How Yoga Works
Yoga works on many levels. It can be many things to many people. For some, it is a stress release, for many it is a practice of moment-to-moment meditation, some people use it as a technique to aid in emotional discovery. Still others see yoga as a well-balanced exercise regime, while for others it may be a full spiritual path.
Yoga is an ancient Indian tradition that was first mentioned in the "directly revealed" Vedas, a set of sanskrit texts dating roughly from 1500 to 500 BCE, although Indus Valley clay seals portraying figures in yogic postures date from c. 2500 BCE. The word "yoga" is usually translated as "union" or "yoke,"; early writings about the practice talk about an individual's union between the body and mind translating to a union with the universal. Yoga was praised in the Bhagavad Gita (200 BCE to 200 CE), as a means of freeing the mind from the difficulties of the physical plane of existence. Rather than an exercise regime, the Bhagavad Gita outlines three types of yoga: karma (selfless action), bhakti (devotion and prayer) and jnana (study of philosophy and knowledge). Practice with awareness, yoga postures tone the muscles, organs, joints and ligaments of the body, bringing physical and emotional well-being. Simultaneously, they free up energy blockages and help in channeling the energy (Prana) more appropriately. This in turn has a profound effect on the mind. Thinking becomes clearer, and one experiences a unique calmness. These mental effects will motivate you to proceed with a daily yoga asanas practice. Similarly, yoga breathing and relaxation techniques reinforce the benefits so gained. These work on the balancing of various energy flows in the body to provide maximum benefits. The breathing (Pranayama) techniques are very effective in transforming moods and dull mental states—a need that is felt today more than ever before. Current studies conclude that yoga reduces spinal deterioration and equals or surpasses exercise in reducing stress, improving balance and diminishing fatigue. Studies show that practicing Yoga helps in normalizing blood pressure. Since the movements have their full range of motion, it stretches the muscles and joints and may encourage strength and endurance. It also reduces stress, relieves pain, and increases the feeling of calmness and well-being. Jung, Thoreau, Menuhin, Gandhi, Sting and Madonna have all been intrigued by yoga.
Hatha Yoga (translates roughly as Sun/Moon Yoga) uses a series of physical postures that can aid every system in the body.
The Body: In a similar manner to acupressure, acupuncture or massage, practicing the postures temporarily slow down the blood flow to a given part of your body. This tourniquet effect dams up the blood in the area you are compressing, while simultaneously stretching the muscles in another part of your body. When you come out of the posture, a reserve of fresh, oxygenated blood flows into the area that was compressed. This counteracts our often repetitive-strain syndrome lifestyles that involve too much atrophic sitting or standing, allowing a more balanced blood, nutrient and oxygen flow throughout the body, "waking it up". This is why yoga helps us feel more energized and why it is so good for injuries; you are safely and carefully sending healthy blood to a damaged area, rather than letting it atrophy from non-use.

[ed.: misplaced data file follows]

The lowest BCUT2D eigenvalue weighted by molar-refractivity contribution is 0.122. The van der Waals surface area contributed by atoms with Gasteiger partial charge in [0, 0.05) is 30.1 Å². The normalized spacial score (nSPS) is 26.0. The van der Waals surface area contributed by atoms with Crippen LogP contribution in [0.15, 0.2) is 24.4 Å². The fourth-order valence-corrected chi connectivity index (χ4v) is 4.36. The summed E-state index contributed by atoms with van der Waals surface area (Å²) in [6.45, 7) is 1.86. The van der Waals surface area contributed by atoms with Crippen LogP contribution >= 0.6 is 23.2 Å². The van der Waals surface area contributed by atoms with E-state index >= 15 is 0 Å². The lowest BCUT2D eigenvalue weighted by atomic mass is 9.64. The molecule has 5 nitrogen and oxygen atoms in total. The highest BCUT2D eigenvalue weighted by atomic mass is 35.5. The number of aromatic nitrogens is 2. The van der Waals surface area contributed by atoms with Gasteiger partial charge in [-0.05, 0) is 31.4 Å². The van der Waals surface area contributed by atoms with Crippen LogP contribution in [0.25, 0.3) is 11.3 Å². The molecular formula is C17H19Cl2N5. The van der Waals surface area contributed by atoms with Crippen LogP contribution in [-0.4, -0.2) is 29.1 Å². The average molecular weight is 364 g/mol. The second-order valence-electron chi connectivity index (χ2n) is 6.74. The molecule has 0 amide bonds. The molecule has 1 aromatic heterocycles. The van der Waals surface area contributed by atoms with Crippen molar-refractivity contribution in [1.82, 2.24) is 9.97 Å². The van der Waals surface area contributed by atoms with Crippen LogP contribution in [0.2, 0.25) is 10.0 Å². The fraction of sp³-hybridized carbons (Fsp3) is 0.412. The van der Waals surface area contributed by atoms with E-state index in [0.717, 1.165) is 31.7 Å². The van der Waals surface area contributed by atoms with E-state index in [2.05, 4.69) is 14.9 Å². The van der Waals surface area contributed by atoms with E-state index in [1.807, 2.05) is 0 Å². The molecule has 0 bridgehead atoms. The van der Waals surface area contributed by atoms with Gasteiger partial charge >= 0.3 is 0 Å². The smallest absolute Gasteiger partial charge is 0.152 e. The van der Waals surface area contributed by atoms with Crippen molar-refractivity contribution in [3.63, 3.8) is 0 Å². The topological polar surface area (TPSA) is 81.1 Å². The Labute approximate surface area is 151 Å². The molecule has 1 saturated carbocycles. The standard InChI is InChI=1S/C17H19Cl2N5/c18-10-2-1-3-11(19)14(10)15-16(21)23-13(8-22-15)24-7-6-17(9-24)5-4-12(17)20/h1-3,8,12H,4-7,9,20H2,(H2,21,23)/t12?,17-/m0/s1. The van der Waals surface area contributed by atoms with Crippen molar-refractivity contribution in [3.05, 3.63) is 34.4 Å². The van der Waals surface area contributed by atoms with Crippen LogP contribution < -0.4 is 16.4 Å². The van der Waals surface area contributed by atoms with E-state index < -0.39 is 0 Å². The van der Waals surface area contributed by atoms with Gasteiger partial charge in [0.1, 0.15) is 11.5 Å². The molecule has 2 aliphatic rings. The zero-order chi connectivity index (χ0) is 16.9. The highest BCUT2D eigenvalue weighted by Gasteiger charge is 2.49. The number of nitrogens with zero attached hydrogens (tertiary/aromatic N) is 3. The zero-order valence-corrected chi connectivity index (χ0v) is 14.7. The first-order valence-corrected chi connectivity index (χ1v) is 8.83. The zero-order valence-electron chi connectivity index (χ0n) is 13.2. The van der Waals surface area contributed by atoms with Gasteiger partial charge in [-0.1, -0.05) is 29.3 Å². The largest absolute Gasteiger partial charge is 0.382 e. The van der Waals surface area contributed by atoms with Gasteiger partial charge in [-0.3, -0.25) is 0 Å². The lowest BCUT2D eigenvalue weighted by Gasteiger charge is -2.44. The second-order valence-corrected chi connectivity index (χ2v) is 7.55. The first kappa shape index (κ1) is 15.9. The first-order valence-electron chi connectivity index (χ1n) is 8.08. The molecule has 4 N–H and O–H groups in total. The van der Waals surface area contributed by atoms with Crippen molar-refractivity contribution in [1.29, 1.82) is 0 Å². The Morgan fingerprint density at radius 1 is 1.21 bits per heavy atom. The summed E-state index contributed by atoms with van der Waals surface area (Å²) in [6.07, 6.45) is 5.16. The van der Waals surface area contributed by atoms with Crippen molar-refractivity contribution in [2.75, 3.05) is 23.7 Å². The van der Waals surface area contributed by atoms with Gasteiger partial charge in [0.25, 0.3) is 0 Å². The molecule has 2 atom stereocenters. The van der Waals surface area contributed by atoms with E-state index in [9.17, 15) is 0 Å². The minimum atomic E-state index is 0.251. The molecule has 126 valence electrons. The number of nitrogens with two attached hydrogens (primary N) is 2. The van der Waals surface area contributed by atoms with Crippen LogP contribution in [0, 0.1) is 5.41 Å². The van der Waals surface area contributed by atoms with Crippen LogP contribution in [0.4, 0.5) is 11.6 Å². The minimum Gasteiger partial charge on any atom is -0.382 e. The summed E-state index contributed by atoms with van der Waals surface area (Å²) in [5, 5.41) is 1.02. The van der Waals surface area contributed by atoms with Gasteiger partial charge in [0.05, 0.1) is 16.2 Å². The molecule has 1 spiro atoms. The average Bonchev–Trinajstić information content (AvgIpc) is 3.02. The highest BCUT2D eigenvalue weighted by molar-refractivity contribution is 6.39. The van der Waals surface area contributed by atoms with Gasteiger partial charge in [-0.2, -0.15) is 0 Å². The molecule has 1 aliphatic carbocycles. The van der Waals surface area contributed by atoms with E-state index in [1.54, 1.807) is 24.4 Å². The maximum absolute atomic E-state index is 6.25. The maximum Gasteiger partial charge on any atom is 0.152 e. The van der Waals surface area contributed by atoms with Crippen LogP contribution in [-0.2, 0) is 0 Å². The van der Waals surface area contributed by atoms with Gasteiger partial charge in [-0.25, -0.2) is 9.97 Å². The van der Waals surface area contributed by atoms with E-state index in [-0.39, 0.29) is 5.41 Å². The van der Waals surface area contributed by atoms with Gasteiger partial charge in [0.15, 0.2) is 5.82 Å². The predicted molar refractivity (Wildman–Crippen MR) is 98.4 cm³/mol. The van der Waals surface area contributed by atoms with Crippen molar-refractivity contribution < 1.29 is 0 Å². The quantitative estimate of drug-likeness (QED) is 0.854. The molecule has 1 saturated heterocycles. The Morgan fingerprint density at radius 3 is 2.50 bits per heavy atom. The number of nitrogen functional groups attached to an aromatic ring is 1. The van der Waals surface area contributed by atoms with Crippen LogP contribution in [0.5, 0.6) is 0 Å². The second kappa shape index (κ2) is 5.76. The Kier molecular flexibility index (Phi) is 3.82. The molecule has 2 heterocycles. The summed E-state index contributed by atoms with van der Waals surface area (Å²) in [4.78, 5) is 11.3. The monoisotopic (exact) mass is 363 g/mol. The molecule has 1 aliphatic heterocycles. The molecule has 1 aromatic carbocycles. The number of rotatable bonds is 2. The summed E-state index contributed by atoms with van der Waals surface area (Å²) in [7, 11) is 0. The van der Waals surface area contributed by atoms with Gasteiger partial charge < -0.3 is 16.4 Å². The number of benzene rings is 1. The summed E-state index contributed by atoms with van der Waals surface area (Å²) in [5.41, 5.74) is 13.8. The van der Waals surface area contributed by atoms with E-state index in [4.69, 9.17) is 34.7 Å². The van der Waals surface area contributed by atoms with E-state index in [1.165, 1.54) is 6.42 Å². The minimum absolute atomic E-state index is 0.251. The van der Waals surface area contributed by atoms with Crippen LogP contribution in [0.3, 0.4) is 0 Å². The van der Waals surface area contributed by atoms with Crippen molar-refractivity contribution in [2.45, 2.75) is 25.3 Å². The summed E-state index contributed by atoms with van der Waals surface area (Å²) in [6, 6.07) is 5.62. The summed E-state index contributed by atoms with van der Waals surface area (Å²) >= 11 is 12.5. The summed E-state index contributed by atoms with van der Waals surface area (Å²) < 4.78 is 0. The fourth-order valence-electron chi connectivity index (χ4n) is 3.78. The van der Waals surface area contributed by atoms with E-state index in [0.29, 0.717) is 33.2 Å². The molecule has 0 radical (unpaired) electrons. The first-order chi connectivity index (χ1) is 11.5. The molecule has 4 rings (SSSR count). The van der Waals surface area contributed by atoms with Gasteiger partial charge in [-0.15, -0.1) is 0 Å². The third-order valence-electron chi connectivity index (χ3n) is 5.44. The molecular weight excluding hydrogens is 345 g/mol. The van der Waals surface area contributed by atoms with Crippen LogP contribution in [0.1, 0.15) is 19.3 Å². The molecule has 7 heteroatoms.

The Mind: When our muscles are tight and achy we get tired and cranky. Taking time to discover our body and learn that we can stretch our limits gives us feelings of confidence, empowerment and joy. Using muscles requires energy. As we develop the ability to use only the muscles we require for given tasks and therefore relaxing the muscles we don't need, we decrease our energy expenditure, and we have more energy at the end of the day. Emotionally, a body enjoying a feeling of relaxation and power helps us feel the same way; space in the body equals space in our mind for enjoying life, and for choice. So as we gain awareness of our body, we tend to feel more 'comfortable in our own skin', as the saying goes. It has been proven that improving ph balance and increasing blood flow to and from the brain helps us think better. Yoga improves brain function; in order to hold the postures, one must focus completely on what one is doing; this is called "being in the present moment" or "in the now". There is internal, healthy multi-tasking occurring, which is completely healthy and different from the external, mentally fracturing multitasking that often occurs during our daily lives. Calming the mind improves focus, memory and concentration. Hatha postures are a type of meditation—that is, focussing on one thing for a period of time. This clears the mind, allowing the brain to function more efficiently.
The Emotions: Each of the postural groups have a different physiological effect on our brain chemistry. Standing Poses help us "stand on our own two feet" by increasing stamina, stability, confidence, strength and power. Twists help us deal with "tight situations" by teaching how to breath, relax and soften when life twists us up. Backbends can expose the heart, helping us feel more comfortable with our vulnerabilities. Inverts work on our fears of the unknown, letting us feel we can trust ourselves when life goes topsy-turvy. Everyone's favourite pose, Savasana, where we lie down flat at the end of each class, is a metaphor for the end of each day. It helps remind us how to relieve stress, pressure and anxiety after a busy day. It helps us calm down and gives us an opportunity to rest and integrate our body, mind, and emotions.